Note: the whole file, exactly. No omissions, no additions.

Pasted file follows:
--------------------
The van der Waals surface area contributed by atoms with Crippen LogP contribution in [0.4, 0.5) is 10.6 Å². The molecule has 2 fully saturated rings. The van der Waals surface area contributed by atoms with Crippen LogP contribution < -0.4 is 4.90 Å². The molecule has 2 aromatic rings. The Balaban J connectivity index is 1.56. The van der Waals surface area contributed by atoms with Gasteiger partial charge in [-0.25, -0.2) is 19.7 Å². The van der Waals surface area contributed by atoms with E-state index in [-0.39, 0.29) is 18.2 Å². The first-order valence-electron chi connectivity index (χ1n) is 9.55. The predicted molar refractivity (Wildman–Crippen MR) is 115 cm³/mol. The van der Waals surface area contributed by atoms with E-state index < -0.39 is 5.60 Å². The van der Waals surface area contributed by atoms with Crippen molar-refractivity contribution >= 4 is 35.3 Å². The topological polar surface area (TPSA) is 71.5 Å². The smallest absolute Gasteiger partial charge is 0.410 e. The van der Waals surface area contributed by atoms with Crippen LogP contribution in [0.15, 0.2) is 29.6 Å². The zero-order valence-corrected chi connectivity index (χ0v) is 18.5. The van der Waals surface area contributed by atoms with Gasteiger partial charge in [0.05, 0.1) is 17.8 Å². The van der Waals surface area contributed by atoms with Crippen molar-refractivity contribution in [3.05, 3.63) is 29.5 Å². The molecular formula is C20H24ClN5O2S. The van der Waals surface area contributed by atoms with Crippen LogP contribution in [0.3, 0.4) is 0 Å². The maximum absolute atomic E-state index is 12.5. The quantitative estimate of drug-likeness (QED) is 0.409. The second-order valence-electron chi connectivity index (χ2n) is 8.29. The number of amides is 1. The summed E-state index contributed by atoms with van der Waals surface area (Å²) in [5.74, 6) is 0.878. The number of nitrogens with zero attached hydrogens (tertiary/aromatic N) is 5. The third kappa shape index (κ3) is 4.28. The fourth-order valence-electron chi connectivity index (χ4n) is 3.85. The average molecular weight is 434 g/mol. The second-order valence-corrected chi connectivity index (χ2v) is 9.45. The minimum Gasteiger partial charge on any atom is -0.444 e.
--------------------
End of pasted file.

The van der Waals surface area contributed by atoms with Crippen LogP contribution in [0.4, 0.5) is 10.6 Å². The molecule has 2 fully saturated rings. The van der Waals surface area contributed by atoms with Crippen LogP contribution < -0.4 is 4.90 Å². The molecule has 2 aromatic rings. The Balaban J connectivity index is 1.56. The van der Waals surface area contributed by atoms with Gasteiger partial charge in [-0.25, -0.2) is 19.7 Å². The van der Waals surface area contributed by atoms with E-state index in [-0.39, 0.29) is 18.2 Å². The first-order valence-electron chi connectivity index (χ1n) is 9.55. The predicted molar refractivity (Wildman–Crippen MR) is 115 cm³/mol. The van der Waals surface area contributed by atoms with E-state index < -0.39 is 5.60 Å². The van der Waals surface area contributed by atoms with Crippen molar-refractivity contribution >= 4 is 35.3 Å². The topological polar surface area (TPSA) is 71.5 Å². The smallest absolute Gasteiger partial charge is 0.410 e. The van der Waals surface area contributed by atoms with Crippen LogP contribution in [0.15, 0.2) is 29.6 Å². The zero-order valence-corrected chi connectivity index (χ0v) is 18.5. The van der Waals surface area contributed by atoms with Gasteiger partial charge in [0.05, 0.1) is 17.8 Å². The van der Waals surface area contributed by atoms with Crippen molar-refractivity contribution in [3.05, 3.63) is 29.5 Å². The molecular formula is C20H24ClN5O2S. The van der Waals surface area contributed by atoms with Crippen LogP contribution in [0.3, 0.4) is 0 Å². The maximum absolute atomic E-state index is 12.5. The quantitative estimate of drug-likeness (QED) is 0.409. The second-order valence-electron chi connectivity index (χ2n) is 8.29. The number of amides is 1. The summed E-state index contributed by atoms with van der Waals surface area (Å²) in [5.74, 6) is 0.878. The number of nitrogens with zero attached hydrogens (tertiary/aromatic N) is 5. The third kappa shape index (κ3) is 4.28. The fourth-order valence-electron chi connectivity index (χ4n) is 3.85. The average molecular weight is 434 g/mol. The second-order valence-corrected chi connectivity index (χ2v) is 9.45. The minimum Gasteiger partial charge on any atom is -0.444 e.